Armchair photo tours: The Arboretum at the University of Guelph

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Photos by Cheryl Landes

The Arboretum is a 400-acre green space adjacent to the main University of Guelph (pronounced “Gwelf”*) campus with gardens, woods, wetlands, and meadows. Nature trails wind through these habitats for exploration and enjoyment.

 

When I visited The Arboretum, the lilacs were in full bloom. The fragrance filled the air.

 

 

The Arboretum is well-known for its woody plant collections. More than 2,000 taxa thrive in thematic collections such as the World of Trees and Native Trees of Ontario.

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The Arboretum also archives rare and at-risk woody plants and shrubs of the province to assure their survival. They’re also breeding a genetically diverse, Ontario-sourced American Elm tolerant of Dutch Elm Disease as part of an Elm Recovery Project.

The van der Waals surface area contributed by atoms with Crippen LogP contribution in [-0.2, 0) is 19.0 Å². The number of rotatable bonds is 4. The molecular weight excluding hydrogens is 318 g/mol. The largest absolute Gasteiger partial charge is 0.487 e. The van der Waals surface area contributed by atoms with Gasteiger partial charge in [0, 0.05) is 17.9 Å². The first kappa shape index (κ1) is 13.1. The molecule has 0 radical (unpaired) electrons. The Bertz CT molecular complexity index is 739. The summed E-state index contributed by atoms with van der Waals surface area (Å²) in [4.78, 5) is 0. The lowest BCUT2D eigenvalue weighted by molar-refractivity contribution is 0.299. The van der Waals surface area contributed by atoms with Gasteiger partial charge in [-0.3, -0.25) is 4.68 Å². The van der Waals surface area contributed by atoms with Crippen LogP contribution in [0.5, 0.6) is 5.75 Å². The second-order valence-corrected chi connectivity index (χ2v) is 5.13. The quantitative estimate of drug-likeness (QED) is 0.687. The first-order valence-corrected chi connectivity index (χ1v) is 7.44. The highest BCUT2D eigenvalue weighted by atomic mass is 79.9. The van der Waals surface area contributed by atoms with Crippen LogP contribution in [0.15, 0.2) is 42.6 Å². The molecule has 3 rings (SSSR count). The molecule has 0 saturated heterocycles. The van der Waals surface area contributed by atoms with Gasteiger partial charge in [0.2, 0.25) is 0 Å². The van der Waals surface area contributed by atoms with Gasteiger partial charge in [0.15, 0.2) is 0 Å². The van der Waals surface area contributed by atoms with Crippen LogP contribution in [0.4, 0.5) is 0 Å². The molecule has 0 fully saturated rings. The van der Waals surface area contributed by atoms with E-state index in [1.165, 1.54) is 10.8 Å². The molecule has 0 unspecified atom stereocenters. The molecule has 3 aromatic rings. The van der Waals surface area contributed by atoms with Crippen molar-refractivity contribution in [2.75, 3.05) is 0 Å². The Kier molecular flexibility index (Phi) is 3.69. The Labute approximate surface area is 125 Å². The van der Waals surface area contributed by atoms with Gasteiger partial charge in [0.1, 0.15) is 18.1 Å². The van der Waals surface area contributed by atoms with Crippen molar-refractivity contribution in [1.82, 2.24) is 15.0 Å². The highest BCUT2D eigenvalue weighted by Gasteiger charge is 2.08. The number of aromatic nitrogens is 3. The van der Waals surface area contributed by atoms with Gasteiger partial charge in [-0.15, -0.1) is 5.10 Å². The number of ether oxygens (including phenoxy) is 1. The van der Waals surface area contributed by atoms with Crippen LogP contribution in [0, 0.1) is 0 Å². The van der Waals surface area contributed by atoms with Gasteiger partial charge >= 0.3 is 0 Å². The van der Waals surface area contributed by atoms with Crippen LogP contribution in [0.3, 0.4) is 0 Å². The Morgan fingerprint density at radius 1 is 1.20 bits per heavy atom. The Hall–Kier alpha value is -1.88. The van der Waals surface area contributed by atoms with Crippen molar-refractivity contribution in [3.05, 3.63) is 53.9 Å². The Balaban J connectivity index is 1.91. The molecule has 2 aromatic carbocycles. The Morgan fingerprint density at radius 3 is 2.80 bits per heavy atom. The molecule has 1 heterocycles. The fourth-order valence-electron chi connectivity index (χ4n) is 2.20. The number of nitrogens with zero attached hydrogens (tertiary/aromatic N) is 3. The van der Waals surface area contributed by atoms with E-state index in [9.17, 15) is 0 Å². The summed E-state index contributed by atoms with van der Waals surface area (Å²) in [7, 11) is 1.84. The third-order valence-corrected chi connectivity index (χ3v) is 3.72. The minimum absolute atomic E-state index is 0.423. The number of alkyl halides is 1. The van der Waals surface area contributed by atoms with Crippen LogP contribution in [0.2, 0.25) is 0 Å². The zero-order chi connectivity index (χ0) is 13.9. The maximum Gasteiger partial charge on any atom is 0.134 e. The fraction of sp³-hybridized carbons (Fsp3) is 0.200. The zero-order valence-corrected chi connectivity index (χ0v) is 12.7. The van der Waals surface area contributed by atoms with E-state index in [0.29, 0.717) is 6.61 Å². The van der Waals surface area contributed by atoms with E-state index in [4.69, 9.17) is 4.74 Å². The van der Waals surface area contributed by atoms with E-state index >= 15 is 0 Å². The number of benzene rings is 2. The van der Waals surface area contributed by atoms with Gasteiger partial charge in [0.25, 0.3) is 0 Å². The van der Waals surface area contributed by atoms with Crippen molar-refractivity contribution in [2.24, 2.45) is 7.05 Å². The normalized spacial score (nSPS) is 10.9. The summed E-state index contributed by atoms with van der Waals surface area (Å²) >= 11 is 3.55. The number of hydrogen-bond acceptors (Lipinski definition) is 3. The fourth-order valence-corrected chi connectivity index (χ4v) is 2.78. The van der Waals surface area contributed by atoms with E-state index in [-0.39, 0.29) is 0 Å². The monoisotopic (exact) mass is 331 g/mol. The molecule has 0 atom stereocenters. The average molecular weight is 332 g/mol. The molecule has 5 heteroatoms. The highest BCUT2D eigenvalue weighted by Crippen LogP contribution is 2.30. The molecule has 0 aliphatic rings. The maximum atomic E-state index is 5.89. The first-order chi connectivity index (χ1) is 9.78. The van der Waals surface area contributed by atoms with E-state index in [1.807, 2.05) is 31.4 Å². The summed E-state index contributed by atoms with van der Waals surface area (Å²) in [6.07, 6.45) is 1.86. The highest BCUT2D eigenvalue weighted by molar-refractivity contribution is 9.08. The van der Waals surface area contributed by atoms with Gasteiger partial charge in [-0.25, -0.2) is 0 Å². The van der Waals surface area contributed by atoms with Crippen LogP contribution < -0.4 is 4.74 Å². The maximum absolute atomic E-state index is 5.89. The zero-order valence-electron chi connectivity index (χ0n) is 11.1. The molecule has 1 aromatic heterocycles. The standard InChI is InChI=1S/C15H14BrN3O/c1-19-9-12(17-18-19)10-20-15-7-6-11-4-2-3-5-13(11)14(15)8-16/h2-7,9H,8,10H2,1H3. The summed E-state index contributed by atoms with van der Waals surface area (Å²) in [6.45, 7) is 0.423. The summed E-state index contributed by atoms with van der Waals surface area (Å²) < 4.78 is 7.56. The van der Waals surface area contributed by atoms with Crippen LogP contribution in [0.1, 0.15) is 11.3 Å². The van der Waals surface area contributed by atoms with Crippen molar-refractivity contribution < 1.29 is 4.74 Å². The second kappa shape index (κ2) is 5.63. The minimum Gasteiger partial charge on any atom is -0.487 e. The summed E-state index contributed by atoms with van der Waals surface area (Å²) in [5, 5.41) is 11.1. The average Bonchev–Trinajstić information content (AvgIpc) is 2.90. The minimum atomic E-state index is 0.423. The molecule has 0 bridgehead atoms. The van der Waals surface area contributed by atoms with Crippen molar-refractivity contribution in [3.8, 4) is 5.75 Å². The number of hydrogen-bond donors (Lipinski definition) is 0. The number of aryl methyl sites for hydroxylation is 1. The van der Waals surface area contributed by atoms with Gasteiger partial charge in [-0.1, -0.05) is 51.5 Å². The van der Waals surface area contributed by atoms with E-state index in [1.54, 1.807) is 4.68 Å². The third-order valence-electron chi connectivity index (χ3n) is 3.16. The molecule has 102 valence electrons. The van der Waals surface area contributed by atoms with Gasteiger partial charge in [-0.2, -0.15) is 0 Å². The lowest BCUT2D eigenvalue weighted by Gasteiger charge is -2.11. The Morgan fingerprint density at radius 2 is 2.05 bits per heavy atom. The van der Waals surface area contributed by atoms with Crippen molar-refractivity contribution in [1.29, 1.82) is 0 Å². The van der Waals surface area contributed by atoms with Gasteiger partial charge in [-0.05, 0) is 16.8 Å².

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In addition, The Arboretum is a living laboratory where classes for undergraduate students and workshops provide education on the natural world. Workshops include tree identification, astronomy, animal tracking, and painting watercolors of nature.

Guelph is 59 miles (95 kilometers) west of Toronto.


Background on the pronunciation of “Guelph” from the University of Guelph’s Ask Gryph page:

“The city of Guelph was named in 1827 to honour the royal family of King George IV, whose family name was Gwelf. The spelling has been altered over time to today’s “Guelph” – but it’s pronounced just as it was 187 years ago: gwelf (rhymes with self).”

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